LilSass- I don’t want to hijack Aaryn’s blog to offer my thoughts on your comments regarding (international- specifically Asian) adoption. You made some very right on observations and if it is okay, I would like to email you and share mine and my views. There is a whole lot of wrong in various aspects/views of adoption whether it be domestic or international- so much room for improvement.

  • LilSass says:

    Yes, yes and yes! I understand the context with which you speak and obviously, you have an experience that is uniquely different than mine. I love reading about your experience raising Ruby, as well as deeply admire your discussions of race in your home and on the blog.

    I think conversations of “race” … trans-ethnic and cross-cultural adoptions is HOLY SHIT FASCINATING! I shudder to think there is ‘preference’ when making adoption choices though I am not surprised by this. Just this week I happened upon someone’s blog who chronicled her recent adoption (she being white, her new daughter being Chinese). And it struck me as odd. Here were pictures of the ‘adoption tour group’ … all white parents adopting all Chinese daughters. Am I hyper-aware of the similarities or was it that obvious? Are whites more privileged (obvi) and therefore can afford ‘international’ adoptions? Why all daughters? …. are girls placed in orphanages more? All of these thoughts rang through my head.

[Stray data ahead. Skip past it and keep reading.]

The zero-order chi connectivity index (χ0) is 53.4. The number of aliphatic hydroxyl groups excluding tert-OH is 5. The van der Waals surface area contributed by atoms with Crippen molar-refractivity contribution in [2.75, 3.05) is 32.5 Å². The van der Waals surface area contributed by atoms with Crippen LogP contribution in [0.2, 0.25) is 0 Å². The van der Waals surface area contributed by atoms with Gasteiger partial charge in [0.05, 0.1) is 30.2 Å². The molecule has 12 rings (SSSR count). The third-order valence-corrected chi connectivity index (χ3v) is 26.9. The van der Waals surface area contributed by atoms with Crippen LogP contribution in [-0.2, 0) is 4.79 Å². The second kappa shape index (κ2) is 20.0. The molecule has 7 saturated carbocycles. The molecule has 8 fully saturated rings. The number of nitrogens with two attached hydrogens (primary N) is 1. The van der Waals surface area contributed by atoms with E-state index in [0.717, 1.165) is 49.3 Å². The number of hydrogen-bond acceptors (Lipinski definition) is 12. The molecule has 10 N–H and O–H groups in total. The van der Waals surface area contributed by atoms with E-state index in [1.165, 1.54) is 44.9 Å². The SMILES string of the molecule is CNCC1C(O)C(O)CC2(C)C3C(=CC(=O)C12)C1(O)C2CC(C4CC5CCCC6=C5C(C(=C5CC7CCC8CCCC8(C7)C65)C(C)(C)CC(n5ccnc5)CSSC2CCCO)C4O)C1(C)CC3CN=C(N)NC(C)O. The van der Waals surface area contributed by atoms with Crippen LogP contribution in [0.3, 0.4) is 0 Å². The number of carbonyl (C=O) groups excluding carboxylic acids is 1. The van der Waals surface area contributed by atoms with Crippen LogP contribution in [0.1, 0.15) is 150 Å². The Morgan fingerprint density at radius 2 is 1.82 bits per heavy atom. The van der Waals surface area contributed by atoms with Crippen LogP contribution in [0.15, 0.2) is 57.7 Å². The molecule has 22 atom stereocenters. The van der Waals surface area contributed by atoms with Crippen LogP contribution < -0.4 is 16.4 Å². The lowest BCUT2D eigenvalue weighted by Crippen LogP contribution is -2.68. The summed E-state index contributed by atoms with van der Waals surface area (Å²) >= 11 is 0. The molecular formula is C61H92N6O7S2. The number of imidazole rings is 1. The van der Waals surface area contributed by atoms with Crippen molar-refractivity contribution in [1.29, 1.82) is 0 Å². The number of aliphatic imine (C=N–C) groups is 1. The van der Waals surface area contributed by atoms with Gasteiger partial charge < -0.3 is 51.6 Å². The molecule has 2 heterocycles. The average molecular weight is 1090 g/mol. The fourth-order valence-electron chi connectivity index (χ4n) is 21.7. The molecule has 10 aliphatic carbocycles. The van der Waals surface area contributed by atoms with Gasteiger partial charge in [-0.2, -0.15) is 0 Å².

I don’t want to jump to conclusions upon seeing these pictures and say, “whites prefer asian babies’ when it could be possible that the chinese have more lenient adoption policies. I know next to nothing about the horrific/lengthy/expensive/complicated process of adoptions. Do I have bias because I notice this and assume there is something ‘amiss’ with this or is there something truly there? According to Dr. Crumbly there really is something there.